Once people start to learn about Long-Term Care Insurance (LTCI), they often have questions. Here, we answer those we hear most often.

What is the underwriting process for LTCI?

Whether you’re considering a traditional or asset-based LTCI plan, step 1 of the process is to answer a preliminary health questionnaire. This helps to determine which insurance companies will consider you, based on your health history. Depending on your health, you may qualify for coverage from one insurance company, but not from another.

Then, most insurance companies will conduct a phone interview with applicants. Some companies also require a paramed exam, as they do with life insurance. Exams can include blood work, urinalysis, height, weight, blood pressure screenings and, depending on age and family history, a cognitive screening.

Over the past five years, insurance companies have become more thorough in their underwriting, drawing on what they have learned from claim statistics regarding health conditions that lead to claims, claim duration, and more.

How does LTCI underwriting differ from life insurance underwriting?

With life insurance, most companies require a paramed exam if the requested benefit amount warrants it. This is not always the case with LTCI. For asset-based life and LTCI plans, many companies will start with a phone interview and then order records or paramed exams if needed.

Life insurance has more rating classes than LTCI, so in some cases, a company can issue a policy with a much higher premium to cover a greater health risk. (Generally speaking, an annuity with LTCI requires less stringent underwriting than traditional and asset-based life and LTCI.)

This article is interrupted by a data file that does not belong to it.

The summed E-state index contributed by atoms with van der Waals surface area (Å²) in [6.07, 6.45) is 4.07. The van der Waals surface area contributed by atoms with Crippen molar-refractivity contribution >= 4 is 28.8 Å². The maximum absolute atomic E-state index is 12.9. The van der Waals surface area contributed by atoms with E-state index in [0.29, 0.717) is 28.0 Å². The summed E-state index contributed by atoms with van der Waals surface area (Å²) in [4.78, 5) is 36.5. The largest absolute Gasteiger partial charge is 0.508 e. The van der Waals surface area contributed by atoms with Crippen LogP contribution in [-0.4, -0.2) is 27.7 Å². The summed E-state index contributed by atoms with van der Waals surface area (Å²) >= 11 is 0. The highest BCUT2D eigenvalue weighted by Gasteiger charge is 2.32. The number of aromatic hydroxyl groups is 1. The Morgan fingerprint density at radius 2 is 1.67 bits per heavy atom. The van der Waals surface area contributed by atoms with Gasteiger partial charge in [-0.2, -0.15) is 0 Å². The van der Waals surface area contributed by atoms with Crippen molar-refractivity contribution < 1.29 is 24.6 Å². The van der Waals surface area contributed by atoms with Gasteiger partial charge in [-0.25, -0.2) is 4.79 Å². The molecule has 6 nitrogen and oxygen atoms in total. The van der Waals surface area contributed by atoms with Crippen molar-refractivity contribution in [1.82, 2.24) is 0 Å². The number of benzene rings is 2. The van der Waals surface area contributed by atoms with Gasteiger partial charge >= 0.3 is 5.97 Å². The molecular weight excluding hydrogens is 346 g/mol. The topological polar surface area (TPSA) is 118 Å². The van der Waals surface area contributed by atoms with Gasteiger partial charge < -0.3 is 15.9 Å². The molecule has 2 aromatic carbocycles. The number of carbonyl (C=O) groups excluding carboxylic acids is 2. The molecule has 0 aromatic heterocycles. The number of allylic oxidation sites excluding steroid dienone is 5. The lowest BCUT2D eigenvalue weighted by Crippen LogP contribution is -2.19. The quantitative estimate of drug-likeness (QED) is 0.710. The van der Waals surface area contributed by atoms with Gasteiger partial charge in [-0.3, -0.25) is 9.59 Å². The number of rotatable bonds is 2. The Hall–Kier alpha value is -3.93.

How could this affect LTCI premiums?

Traditional LTCI plans typically have 1-4 rating classes. The difference in cost between classes ranges from 15-50 percent, depending on the company. Some companies will limit a person’s benefits if they are in a higher rating class.

What happens if the insurance company that underwrote your policy exits the market or goes out of business?

If your company exits the business, your company is still obligated to service the policy as long as your premiums are paid. Your policy is a legal contract. If your company sells your policy to another company, they must also honor your policy. Insurance companies pay into state guarantee associations to protect against company insolvency. If your company goes out of business, your state will step in to guarantee a fixed amount of your policy.

Should I monitor my LTCI policy? Is it like monitoring a cash value life insurance policy?

You should review traditional policies every few years. This will allow you to see what your current daily/monthly benefit is as well as how the total benefit pool has grown over time. Asset-based plans come with an illustration that shows where your guaranteed benefits will be year-to-year. Many companies will send you an annual update to review each year.

Has the Affordable Care Act changed the LTC market, and if so, how?

The ACA doesn’t include LTC protection, so it hasn’t affected anyone’s coverage. What it has done is made people more aware that this is their responsibility, and not the government’s. As a result, more people are buying LTCI policies, and earlier. It’s helped lower the average policyholder’s age from the mid 70’s to age 57.

Can I use a IRS Tax Code Section 1035 tax-free exchange or another asset to defray the cost of LTC insurance premiums?

Yes. When the Pension Protection Act took effect in 2010, it allowed you to exchange an annuity or the cash value in a life insurance contract to pay for LTCI without recognizing an income tax liability on earnings accrued over the years from a tax-deferred annuity or the cash value from a life insurance policy when converted to an asset-based life or annuity policy with LTCI. If you would like help developing a long term care plan, we may be able to help. That’s just part of what we do.